Few aircraft from the time of the Berlin Airlift still exist today. One of them is the British Hastings from the collection of the Allied Museum. Only three more of this model of aircraft survive anywhere in the world. When the Berlin Airlift began on June 26, 1948, the new planes were not yet ready for operation. Because of the tense situation in Berlin, however, there was an urgent need for transport capacity. In November 1948 the Hastings began flying cargo – mainly coal – to Berlin.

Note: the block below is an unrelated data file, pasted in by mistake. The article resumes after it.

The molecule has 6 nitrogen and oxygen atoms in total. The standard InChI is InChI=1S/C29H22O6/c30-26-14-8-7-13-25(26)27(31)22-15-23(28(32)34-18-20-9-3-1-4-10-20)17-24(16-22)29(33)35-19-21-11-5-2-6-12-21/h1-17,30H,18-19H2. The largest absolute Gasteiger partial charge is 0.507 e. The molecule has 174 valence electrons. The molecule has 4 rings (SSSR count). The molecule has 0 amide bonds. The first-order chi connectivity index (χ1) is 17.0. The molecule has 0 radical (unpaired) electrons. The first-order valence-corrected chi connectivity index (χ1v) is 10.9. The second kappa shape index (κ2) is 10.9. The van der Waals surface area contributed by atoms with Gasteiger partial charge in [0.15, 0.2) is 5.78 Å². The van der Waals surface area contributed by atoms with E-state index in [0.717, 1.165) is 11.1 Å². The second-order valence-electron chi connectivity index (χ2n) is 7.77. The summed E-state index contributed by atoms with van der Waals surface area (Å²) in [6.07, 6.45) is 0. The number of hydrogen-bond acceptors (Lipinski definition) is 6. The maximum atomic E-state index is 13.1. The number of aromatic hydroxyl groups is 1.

Even after the Berlin Airlift, the Hastings TG 503 had a turbulent history. It was deployed for many missions outside Europe, for instance in the Sudan, where its suitability under tropical conditions was put to the test. The Hastings flew for the last time in 1977, and then stood for many years as a “Gate Guard“ at the British military airbase in Berlin’s Gatow district. In 1997 the British government and the Royal Air Force donated it to the Allied Museum, where it recalls the British contribution to the Berlin Airlift.
You can currently visit this unique property every day except Mondays from 10 to 18, also from the inside. The plane is closed during inclement weather or restoration work.